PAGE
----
Last year, the National Institutes of Health (NIH) funded $46 million in Fragile X research, an amount that has trended upwards in the past few years. Over the years, they have funded hundreds of millions of dollars in research, thanks, in large part, to the advocacy efforts of NFXF Advocates.
Immediately following our NFXF Advocacy Day in March, the NIH is hosting an in-person meeting to discuss and revise the research priorities for Fragile X in the coming years. Our own Jayne Weber Dixon, along with several research and clinician partners, will be participating to give people with FX a voice.
Late last year, we conducted a Voices of the Person with Fragile X syndrome survey to gain insight into how FXS affects families on a daily basis. 462 families responded – what a tremendous response! We will be using this information in several ways, one of which is to help guide NIH’s research by participating in this planning session. So, thank you for those who participated.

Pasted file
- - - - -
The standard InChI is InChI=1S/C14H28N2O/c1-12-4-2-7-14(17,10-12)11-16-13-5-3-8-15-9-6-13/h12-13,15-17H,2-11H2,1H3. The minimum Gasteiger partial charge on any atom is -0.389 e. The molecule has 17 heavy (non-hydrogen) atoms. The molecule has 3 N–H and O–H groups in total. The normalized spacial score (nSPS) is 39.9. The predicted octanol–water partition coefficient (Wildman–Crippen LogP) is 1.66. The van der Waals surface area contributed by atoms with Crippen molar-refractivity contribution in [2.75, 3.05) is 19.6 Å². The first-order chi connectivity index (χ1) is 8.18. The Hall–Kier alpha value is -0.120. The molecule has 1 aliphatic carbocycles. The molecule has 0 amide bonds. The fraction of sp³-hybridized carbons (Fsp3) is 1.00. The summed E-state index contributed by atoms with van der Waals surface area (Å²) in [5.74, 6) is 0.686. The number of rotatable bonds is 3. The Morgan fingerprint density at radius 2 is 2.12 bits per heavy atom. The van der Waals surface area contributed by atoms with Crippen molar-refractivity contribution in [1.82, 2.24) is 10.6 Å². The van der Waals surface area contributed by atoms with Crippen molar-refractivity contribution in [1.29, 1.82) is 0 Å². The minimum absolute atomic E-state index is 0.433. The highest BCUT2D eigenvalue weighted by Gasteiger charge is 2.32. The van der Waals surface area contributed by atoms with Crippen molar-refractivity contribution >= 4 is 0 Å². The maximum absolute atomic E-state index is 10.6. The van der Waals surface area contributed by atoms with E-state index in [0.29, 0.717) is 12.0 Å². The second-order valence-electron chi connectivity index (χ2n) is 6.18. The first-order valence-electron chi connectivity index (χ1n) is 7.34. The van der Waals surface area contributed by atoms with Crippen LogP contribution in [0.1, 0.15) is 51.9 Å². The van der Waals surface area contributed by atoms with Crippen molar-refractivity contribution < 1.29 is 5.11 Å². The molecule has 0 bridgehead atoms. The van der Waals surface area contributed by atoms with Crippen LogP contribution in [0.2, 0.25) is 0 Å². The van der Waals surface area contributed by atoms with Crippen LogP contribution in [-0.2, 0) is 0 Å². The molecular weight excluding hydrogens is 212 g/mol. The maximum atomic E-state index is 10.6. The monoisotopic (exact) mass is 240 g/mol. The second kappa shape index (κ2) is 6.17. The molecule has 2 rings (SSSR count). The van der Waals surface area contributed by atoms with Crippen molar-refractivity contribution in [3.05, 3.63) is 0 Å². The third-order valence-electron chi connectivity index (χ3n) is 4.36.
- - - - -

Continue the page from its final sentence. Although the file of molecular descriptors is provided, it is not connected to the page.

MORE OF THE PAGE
If you didn’t participate, but would like to submit individual input to the NIH, you still can. Go to Request for Information (RFI): Future Directions in Research on Fragile X Syndrome and FMR1-Related Conditions by Friday March 2, 2018.
The NFXF is also working to get the input from the research and clinician community, and we are currently compiling input from members of our Scientific and Clinical Advisory Committee (SCAC) , the Fragile X Clinic and Research Consortium, and the International FXTAS Symposium members.
A comprehensive voice is vital to this process. Please add yours.
Additionally, on March 6, NFXF Advocates will also be asking their members of Congress to support language directing the NIH to support both basic science and translational research for Fragile X.
Working together, we are a strong voice for Fragile X families, giving them help today and hope for tomorrow.